Perfume Directory

Patou pour Homme (original) (1980)
by Jean Patou


Patou pour Homme (original) information

Year of Launch1980
Average Rating
(based on 188 votes)

People and companies

HouseJean Patou
PerfumerJean Kerleo
PackagingSerge Mansau
Parent CompanyShaneel Enterprises Ltd > Designer Parfums
Parent Company at launchJean Patou

About Patou pour Homme (original)

Patou pour Homme (original) is a masculine fragrance by Jean Patou. The scent was launched in 1980 and the fragrance was created by perfumer Jean Kerleo. The bottle was designed by Serge Mansau

Patou pour Homme (original) fragrance notes

Reviews of Patou pour Homme (original)

A sweet and rounded woody citrus; with aromatics, a bit of choppy herbaceous green and a slight gravelly undertone.

Along with Eau de Coty and Eau Neuve by Lubin (and others) this is what I call a Cologne de Toilette. The reason is obvious when you smell it - it's somewhere between a citrus splash and a full EdT.

The Cologne de Toilette is a narrow genre - based on lemon and a demerara-sweet vetiver - so you like one of them you'll probably like them all. Patou pour Homme's speciality is to land, with the haste of an Eau de Cologne, on a sweet floral accord that's quiet as a whisper.

This old version was good, albeit a poor performer (I got through an entire 10ml miniature in a day!) but never-the-less, don't be fooled into buying the Heritage Collection, it's rubbish.


25th June, 2018 (last edited: 27th June, 2018)
Stardate 20170803:

A good masculine of yesteryears. I don't think I can add much to what has already been said.
I can see why Purecaramel compares it to Lui. There are similarities up top.
The transition to basenotes begins with the Kerleo signature but moves closer to Gianfranco Ferre.
The green bitter leather accord is maintained through out - up top with galbanum and later through vetiver.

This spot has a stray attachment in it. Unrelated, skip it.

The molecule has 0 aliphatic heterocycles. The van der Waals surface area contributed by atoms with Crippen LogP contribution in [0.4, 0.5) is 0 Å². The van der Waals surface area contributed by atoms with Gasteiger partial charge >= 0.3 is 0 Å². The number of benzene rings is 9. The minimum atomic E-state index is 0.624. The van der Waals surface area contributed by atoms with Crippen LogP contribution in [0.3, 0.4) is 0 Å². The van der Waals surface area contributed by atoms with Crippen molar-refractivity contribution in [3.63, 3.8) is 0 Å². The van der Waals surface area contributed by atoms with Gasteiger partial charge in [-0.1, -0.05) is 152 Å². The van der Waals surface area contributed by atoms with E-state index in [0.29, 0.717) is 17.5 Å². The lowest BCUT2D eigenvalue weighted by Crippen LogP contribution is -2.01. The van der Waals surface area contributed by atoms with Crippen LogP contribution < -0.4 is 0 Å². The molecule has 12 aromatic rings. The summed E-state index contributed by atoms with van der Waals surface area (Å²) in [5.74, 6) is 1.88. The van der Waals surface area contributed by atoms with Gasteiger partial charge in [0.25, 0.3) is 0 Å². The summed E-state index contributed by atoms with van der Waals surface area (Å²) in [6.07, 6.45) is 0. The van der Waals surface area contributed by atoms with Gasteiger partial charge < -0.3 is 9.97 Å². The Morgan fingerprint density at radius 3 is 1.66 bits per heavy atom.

Well blended and recommended.

While great, I think this is overpriced. And overhyped.
03rd August, 2017
rbaker Show all reviews
United Kingdom
Having had the chance to wear this product a number of times since its release, it is high time to review it.

Herbal green and fresh green - that is the first impression I get when then opening blast hits me. The fresh side introduced by a fairly restrained petit grain, which permeates the greenery very discretely. Draped over this like a gossamer veil is a whiff of oregano that rounds off the unique impression theses top notes make.

The middle notes introduces a lovely jasmine, which links the top and the heart notes, and soon it adds floral notes: firstly a very beautiful geranium that, in all its distinct presence, is mixing in extremely well with the other notes. A similarly impressive carnation completes the floral dyad beautifully. Both florals are of a discreetly natural beauty.

There is still more to that phase in the development: a delightful woodsy aroma of pine needles that, however, remains more in the background after its original appearance.

The base sees a gentle tonka arise that is not particularly sweet, accompanied by a slightly mossy castoreum they gives the final moment a bit of a - nonetheless quite gentle - bite. This touch of sharpness counteracts the tonka well.